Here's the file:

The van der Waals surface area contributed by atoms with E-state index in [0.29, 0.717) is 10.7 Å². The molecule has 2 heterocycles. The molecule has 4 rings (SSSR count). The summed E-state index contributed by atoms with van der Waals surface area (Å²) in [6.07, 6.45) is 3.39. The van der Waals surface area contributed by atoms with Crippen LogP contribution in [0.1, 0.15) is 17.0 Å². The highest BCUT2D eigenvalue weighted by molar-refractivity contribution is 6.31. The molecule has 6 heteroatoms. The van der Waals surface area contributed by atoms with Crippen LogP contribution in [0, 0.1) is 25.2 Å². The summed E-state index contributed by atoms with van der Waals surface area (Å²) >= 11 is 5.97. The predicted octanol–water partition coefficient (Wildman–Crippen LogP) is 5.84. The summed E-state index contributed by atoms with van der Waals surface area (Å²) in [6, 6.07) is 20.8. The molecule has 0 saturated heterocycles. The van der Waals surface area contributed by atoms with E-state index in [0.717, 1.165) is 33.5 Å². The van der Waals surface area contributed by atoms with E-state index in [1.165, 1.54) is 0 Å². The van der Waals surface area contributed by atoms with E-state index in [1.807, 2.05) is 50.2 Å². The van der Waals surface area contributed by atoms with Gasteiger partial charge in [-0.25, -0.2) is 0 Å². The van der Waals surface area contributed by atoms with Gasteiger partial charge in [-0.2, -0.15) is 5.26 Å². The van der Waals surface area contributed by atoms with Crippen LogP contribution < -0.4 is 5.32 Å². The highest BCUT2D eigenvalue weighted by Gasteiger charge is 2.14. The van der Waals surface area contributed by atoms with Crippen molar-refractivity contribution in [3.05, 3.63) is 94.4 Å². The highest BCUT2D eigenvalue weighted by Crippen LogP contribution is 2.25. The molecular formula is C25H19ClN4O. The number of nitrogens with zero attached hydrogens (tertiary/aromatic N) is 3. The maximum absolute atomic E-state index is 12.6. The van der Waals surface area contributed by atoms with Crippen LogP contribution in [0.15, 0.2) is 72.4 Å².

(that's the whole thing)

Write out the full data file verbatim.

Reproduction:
The van der Waals surface area contributed by atoms with E-state index in [0.29, 0.717) is 10.7 Å². The molecule has 2 heterocycles. The molecule has 4 rings (SSSR count). The summed E-state index contributed by atoms with van der Waals surface area (Å²) in [6.07, 6.45) is 3.39. The van der Waals surface area contributed by atoms with Crippen LogP contribution in [0.1, 0.15) is 17.0 Å². The highest BCUT2D eigenvalue weighted by molar-refractivity contribution is 6.31. The molecule has 6 heteroatoms. The van der Waals surface area contributed by atoms with Crippen LogP contribution in [0, 0.1) is 25.2 Å². The summed E-state index contributed by atoms with van der Waals surface area (Å²) >= 11 is 5.97. The predicted octanol–water partition coefficient (Wildman–Crippen LogP) is 5.84. The summed E-state index contributed by atoms with van der Waals surface area (Å²) in [6, 6.07) is 20.8. The molecule has 0 saturated heterocycles. The van der Waals surface area contributed by atoms with E-state index in [0.717, 1.165) is 33.5 Å². The van der Waals surface area contributed by atoms with E-state index in [1.165, 1.54) is 0 Å². The van der Waals surface area contributed by atoms with E-state index in [1.807, 2.05) is 50.2 Å². The van der Waals surface area contributed by atoms with Gasteiger partial charge in [-0.25, -0.2) is 0 Å². The van der Waals surface area contributed by atoms with Gasteiger partial charge in [-0.2, -0.15) is 5.26 Å². The van der Waals surface area contributed by atoms with Crippen LogP contribution < -0.4 is 5.32 Å². The highest BCUT2D eigenvalue weighted by Gasteiger charge is 2.14. The van der Waals surface area contributed by atoms with Crippen molar-refractivity contribution in [3.05, 3.63) is 94.4 Å². The highest BCUT2D eigenvalue weighted by Crippen LogP contribution is 2.25. The molecular formula is C25H19ClN4O. The number of nitrogens with zero attached hydrogens (tertiary/aromatic N) is 3. The maximum absolute atomic E-state index is 12.6. The van der Waals surface area contributed by atoms with Crippen LogP contribution in [0.15, 0.2) is 72.4 Å².